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What is "Business Proficient" Chinese?

Patrick Kim | February 01, 2017 | | 2 Comments
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While some foreign professionals in China are fluent in Mandarin to the point where they can give speeches and presentations in Chinese, there are also expats who do well in first-tier Chinese cities without speaking much Chinese. Since each person's career path is different, it is difficult to say just how much Chinese is going to help you make the most of the job experience in China. However, any effort made at learning Chinese can help you in a business context in China, as it demonstrates that you are invested in the country and are making an effort to understand the needs and attitudes of those you are working with. 

What is "Business Proficient" Mandarin?

On some applications for jobs in China, the options under the Chinese language ability section range from "basic," to "intermediate," to "business proficient," and then to "fluent." The fact that "fluent" is a step above and beyond "business proficient" is encouraging because it suggests companies value Mandarin ability at a number of levels. 

Unless you are a translator or an interpreter, it is not likely that you will find a job in China just based on Chinese skills alone. The value that most foreigners bring to China is based on their specific technical skill(s) or outside perspective and understanding of the world. That being said, business is personal, and you are never going to get on personal terms with someone unless you speak their language. Especially for someone who has to work out business deals, dictionary apps, while they are very handy, just aren't going to cut it. In China, contracts are very much the beginning of negotiation, and relationships, or "guanxi," have to be maintained over time, making business in China much less transactional. Therefore, speaking ability is essential to making your Chinese "business proficient."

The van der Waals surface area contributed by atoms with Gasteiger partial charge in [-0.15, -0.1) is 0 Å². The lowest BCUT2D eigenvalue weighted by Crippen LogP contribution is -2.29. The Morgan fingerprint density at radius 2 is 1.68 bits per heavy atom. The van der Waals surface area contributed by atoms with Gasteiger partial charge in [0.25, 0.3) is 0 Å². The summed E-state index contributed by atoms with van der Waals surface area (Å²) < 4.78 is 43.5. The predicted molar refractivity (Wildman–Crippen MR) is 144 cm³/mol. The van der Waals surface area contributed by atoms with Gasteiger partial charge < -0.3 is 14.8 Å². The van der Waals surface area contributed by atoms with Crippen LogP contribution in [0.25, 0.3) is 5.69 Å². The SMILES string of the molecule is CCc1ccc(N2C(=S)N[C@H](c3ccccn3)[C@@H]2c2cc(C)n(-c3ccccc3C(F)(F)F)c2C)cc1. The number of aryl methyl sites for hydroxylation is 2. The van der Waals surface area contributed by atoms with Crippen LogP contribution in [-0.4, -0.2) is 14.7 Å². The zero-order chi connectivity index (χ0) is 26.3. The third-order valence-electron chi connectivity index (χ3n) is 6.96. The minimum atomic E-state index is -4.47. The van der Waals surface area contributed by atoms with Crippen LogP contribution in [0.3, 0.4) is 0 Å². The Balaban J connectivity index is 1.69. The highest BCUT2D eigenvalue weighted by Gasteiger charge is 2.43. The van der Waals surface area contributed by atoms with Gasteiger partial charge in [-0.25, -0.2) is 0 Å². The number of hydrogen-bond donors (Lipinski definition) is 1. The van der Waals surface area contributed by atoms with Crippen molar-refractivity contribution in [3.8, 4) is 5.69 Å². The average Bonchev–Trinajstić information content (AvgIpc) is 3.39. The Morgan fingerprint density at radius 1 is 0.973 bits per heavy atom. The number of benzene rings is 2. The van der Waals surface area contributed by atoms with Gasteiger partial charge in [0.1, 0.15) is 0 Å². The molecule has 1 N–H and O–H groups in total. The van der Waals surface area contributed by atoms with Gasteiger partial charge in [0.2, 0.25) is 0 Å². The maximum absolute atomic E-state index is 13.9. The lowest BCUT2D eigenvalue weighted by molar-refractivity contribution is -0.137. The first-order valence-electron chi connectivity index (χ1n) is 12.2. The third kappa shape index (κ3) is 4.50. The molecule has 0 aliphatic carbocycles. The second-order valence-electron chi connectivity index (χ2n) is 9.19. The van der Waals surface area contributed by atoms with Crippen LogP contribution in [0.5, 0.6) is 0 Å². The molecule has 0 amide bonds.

Related: Top 8 Career Opportunities in China

Given that one never truly masters a second language, the Chinese people you work with will appreciate your effort to learn the language. In the Chinese education system, kids have to spend years learning English, and Chinese nationals may feel that there are not enough people making the same effort to learn their language. 

Mark Zuckerberg is an example of an American CEO who is far from fluent, but has made the effort to learn some functional Chinese, and impressed with his ability to interact with the students at Tsinghua University. This public act won him plenty of admirers on the Chinese internet, and most foreign entrepreneurs with ambitions for the Chinese market do well to follow the example of Zuckerberg. One such executive of an auction company interviewed by the New York Times, Deb Weidenhamer, entered the Chinese market successfully in 2011, when she recognized there weren't any auction houses in Shanghai that dealt in consumer goods (rather than in fine arts). When she arrived, Weidenhamer couldn't speak any Mandarin, but her story demonstrates how she slowly incorporated Mandarin into her job, though she still isn't fluent:

"I work on Mandarin 15 hours a week, religiously. I have a tutor who’s actually in Canada, and I work over Skype. I’m very committed, but it’s an extremely challenging language. I certainly wouldn’t describe my level of Mandarin as fluent. When I do auctions I have someone onstage with me who speaks fluent Mandarin to read the product descriptions. I can say numbers in Mandarin, and I’ll switch between that and English... I think there’s an expectation from the Chinese community that if you are committed and you care about having a business in China that you will make a valiant effort to learn Mandarin." 

Although she may have a long way to go in terms of becoming fluent, Weidenhamer points out that it is the effort you put forth in learning Chinese that can make the most difference. For entrepreneurs like Weidenhamer, having functional Mandarin is more about being culturally competent and having good communication skills than being able to read all the characters in a Chinese newspaper (although that wouldn't hurt).

Is It Worth The Time Investment? 

With so many foreigners now studying Chinese, and the large number of bilingual Chinese graduating every year from Western universities, is there still much of an advantage to learning Chinese, given that it can take several years to become fluent?